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As Americans reel from a horrific act of violence in Newtown, Conn., debates over gun control, mental health care and children's safety have reopened across the US and beyond. GlobalPost brings you news and analysis from around the world in the wake of a shooting that left 20 children and eight adults dead.
As pressure mounts for more gun control in the US after the horrific shooting rampage in Newtown, Conn. that left 20 children and eight adults, including the gunman, dead, the NRA says we need more armed security at schools.
The National Rifle Association held a press conference in Washington, DC Friday morning, a week after a horrific shooting at a school in Newtown, Conn. that left 20 children and six adults dead.
Gunman Adam Lanza also killed his mother and himself during the rampage in Newtown, authorities have said. The massacre at Sandy Hook Elementary School was one of the worst mass shootings in US history.
Dave Keene, the NRA's president, told reporters: "Like most Americans, we were shocked by what happened" in Newtown. He quickly turned the podium over to Wayne LaPierre, executive vice president of the NRA, who held the microphone for the majority of the conference.
"Until the facts are known, the NRA has refrained from comment," said LaPierre, offering an apparent defense of the NRA's conspicuous silence in the wake of the shooting. "While some have tried to exploit tragedy for political gain, we have remained respectfully silent," he continued.
LaPierre said the most important question of the moment is: "How do we protect our children right now?"
He continued for several minutes.
"NRA, stop killing our children!" a protester shouted, interrupting LaPierre. The protester, waving a sign and identified as a member of the activist group Code Pink, continued to shout for about a minute before being escorted from the conference. LaPierre picked up where he left off seamlessly.
Another protester later interrupted LaPierre a second time. The woman shouted, "The NRA has blood on its hands. Shame on the NRA. Ban assault weapons now!”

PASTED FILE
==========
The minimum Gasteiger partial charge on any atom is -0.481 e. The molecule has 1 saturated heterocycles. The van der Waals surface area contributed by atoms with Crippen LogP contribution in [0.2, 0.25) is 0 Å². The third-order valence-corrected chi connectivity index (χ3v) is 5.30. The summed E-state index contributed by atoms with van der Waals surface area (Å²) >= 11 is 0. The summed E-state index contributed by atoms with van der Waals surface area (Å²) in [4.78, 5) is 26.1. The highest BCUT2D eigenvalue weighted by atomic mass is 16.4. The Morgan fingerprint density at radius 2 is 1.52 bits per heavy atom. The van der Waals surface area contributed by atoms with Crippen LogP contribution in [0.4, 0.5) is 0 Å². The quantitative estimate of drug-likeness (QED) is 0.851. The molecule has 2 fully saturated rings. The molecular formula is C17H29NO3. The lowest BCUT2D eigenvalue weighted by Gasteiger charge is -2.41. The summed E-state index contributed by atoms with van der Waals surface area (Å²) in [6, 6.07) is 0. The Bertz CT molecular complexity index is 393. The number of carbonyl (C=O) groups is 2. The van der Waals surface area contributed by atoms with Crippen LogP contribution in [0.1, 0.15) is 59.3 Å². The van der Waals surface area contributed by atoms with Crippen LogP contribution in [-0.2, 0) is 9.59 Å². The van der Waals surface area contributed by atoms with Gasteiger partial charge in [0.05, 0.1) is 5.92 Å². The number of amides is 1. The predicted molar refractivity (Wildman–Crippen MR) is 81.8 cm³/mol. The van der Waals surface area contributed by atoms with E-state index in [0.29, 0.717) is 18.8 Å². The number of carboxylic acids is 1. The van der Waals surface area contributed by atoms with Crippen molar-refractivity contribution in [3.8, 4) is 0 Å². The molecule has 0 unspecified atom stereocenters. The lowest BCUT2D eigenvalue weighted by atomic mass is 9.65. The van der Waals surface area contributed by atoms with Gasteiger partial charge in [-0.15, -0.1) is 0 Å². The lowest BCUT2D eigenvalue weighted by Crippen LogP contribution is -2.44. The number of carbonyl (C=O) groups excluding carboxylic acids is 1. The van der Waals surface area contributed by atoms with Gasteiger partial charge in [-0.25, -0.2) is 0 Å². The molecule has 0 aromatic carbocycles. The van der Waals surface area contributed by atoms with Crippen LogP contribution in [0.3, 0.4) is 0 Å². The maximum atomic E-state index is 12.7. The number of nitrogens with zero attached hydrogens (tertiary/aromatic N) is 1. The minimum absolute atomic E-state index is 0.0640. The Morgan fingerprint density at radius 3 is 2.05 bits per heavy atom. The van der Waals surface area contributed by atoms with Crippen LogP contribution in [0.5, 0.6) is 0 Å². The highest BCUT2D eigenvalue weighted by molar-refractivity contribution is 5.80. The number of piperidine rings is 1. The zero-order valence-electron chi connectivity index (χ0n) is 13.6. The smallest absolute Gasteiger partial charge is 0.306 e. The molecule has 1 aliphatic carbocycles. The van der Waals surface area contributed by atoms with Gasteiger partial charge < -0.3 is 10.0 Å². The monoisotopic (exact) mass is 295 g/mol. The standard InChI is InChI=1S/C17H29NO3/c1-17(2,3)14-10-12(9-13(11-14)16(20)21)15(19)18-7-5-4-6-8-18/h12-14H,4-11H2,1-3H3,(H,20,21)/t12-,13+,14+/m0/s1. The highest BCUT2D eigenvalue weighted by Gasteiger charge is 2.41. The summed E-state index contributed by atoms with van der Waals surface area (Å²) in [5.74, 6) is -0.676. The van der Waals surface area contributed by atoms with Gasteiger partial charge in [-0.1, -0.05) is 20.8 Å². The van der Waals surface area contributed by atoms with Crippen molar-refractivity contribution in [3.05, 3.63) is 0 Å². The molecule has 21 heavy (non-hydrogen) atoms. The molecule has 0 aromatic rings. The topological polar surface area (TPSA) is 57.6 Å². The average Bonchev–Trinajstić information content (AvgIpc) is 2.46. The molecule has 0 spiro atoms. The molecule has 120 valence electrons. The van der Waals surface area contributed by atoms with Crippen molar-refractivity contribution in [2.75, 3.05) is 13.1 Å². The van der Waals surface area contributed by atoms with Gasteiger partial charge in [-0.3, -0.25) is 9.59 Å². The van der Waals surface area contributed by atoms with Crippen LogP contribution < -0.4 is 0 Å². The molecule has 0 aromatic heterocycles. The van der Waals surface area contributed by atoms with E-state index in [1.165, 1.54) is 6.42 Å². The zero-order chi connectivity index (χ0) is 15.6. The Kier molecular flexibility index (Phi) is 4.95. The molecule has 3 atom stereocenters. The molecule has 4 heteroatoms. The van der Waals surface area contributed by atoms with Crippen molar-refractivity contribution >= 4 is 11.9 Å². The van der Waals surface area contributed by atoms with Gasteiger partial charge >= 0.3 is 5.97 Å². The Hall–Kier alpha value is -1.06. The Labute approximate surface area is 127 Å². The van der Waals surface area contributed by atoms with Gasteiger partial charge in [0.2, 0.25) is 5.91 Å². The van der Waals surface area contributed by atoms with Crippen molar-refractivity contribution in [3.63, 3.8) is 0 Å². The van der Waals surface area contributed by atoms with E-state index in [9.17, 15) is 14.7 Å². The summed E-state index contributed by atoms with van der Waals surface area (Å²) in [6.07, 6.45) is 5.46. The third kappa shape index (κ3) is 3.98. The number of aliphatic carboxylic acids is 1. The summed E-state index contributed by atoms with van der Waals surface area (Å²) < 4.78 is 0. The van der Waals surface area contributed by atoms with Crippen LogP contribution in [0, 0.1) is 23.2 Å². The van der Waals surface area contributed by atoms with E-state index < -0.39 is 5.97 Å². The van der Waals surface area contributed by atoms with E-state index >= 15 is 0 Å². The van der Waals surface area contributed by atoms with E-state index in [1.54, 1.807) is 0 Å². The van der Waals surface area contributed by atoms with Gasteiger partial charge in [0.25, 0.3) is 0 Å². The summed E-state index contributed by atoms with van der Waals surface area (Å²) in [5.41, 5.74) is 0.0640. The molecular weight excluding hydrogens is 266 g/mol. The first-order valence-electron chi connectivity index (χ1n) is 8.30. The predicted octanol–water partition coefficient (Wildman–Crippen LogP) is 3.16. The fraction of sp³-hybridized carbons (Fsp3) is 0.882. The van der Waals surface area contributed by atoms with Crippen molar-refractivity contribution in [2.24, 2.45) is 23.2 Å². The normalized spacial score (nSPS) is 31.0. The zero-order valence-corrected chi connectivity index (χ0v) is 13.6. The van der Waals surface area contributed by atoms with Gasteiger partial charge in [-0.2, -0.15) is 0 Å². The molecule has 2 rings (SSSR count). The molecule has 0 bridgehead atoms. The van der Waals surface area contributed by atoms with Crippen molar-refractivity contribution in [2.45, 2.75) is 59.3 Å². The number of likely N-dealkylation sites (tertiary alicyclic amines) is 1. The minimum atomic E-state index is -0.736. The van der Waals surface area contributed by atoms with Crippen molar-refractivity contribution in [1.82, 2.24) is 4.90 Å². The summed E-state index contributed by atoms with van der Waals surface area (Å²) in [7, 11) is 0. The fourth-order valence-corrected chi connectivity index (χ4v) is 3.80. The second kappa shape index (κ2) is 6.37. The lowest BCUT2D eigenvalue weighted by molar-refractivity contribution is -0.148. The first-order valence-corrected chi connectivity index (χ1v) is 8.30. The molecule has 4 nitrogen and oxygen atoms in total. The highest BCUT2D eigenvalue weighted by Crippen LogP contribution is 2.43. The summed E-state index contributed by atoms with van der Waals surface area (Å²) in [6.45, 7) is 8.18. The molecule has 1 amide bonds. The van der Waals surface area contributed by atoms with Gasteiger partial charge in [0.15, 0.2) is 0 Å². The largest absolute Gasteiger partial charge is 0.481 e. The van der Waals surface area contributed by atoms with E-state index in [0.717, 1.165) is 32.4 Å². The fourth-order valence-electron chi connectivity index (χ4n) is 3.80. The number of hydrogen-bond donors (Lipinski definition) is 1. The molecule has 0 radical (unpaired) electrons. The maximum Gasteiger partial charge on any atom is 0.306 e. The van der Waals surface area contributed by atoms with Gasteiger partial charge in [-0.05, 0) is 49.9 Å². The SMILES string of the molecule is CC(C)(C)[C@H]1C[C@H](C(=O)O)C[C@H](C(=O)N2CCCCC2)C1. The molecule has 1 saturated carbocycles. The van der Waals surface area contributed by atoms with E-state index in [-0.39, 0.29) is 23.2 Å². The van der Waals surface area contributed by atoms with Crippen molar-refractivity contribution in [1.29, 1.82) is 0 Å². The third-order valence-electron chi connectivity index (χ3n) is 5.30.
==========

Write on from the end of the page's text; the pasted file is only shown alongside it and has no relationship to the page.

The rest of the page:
LaPierre offered scathing remarks about the media, insinuating that their coverage of violent acts is to blame for the introduction of high amounts of violent content into American children's worlds. The media bring “wreckless behavior and criminal cruelty” into homes via television and other platforms, he said.
He also blamed violent video games and movies, calling material that allows vivid fantasizing about killing people “the filthiest form of pornography,” and suggested that "an active national database of the mentally ill" would help identify potential killers.
LaPierre continued with a confrontational tone toward members of the press.
“I can imagine the shocking headlines you’ll print tomorrow,” he said. "Your implication will be that guns are evil."
"Is the press and the political class here in Washington, DC so consumed by fear and hatred of the NRA and American gun owners, that you’re willing to accept a world ... where a school principal is left to surrender her life to shield those children in her care?" LaPierre asked rhetorically. “No one … has the right to impose that sacrifice.”
LaPierre also blamed the Obama administration for making cuts to budgets for school emergency planning, and for committing funds elsewhere instead.
“With all the foreign aid the United States does … can't we afford to put a police officer in every single school?”
LaPierre said the NRA will take the lead to develop and fund a “model national school shield emergency response program” for any school that desires it.
NRA officials refused to take questions from reporters following the conference, but said they will answer questions next week.
This story has been edited from an earlier version. LaPierre's comments about “the filthiest form of pornography” were made in reference to video games, not media coverage.
Here's partial video of LaPierre's remarks: